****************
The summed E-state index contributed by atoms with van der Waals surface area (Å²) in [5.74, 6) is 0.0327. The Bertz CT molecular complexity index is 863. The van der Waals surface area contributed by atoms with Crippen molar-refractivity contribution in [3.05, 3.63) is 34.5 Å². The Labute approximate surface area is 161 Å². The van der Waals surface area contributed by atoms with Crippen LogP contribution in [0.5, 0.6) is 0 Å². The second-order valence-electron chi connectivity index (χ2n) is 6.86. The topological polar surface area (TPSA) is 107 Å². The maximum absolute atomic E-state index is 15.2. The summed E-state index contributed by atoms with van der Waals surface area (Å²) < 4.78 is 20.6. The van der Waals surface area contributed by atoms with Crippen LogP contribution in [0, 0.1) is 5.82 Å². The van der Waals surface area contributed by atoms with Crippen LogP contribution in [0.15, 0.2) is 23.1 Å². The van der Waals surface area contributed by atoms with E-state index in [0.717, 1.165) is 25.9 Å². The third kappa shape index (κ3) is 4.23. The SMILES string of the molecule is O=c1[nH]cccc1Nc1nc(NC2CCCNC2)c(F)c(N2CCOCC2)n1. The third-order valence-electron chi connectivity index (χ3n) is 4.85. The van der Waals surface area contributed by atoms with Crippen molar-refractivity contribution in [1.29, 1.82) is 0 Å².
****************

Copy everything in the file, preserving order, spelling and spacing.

The summed E-state index contributed by atoms with van der Waals surface area (Å²) in [5.74, 6) is 0.0327. The Bertz CT molecular complexity index is 863. The van der Waals surface area contributed by atoms with Crippen molar-refractivity contribution in [3.05, 3.63) is 34.5 Å². The Labute approximate surface area is 161 Å². The van der Waals surface area contributed by atoms with Crippen LogP contribution in [0.5, 0.6) is 0 Å². The second-order valence-electron chi connectivity index (χ2n) is 6.86. The topological polar surface area (TPSA) is 107 Å². The maximum absolute atomic E-state index is 15.2. The summed E-state index contributed by atoms with van der Waals surface area (Å²) < 4.78 is 20.6. The van der Waals surface area contributed by atoms with Crippen LogP contribution in [0, 0.1) is 5.82 Å². The van der Waals surface area contributed by atoms with Crippen LogP contribution in [0.15, 0.2) is 23.1 Å². The van der Waals surface area contributed by atoms with E-state index in [0.717, 1.165) is 25.9 Å². The third kappa shape index (κ3) is 4.23. The SMILES string of the molecule is O=c1[nH]cccc1Nc1nc(NC2CCCNC2)c(F)c(N2CCOCC2)n1. The third-order valence-electron chi connectivity index (χ3n) is 4.85. The van der Waals surface area contributed by atoms with Crippen molar-refractivity contribution in [1.29, 1.82) is 0 Å².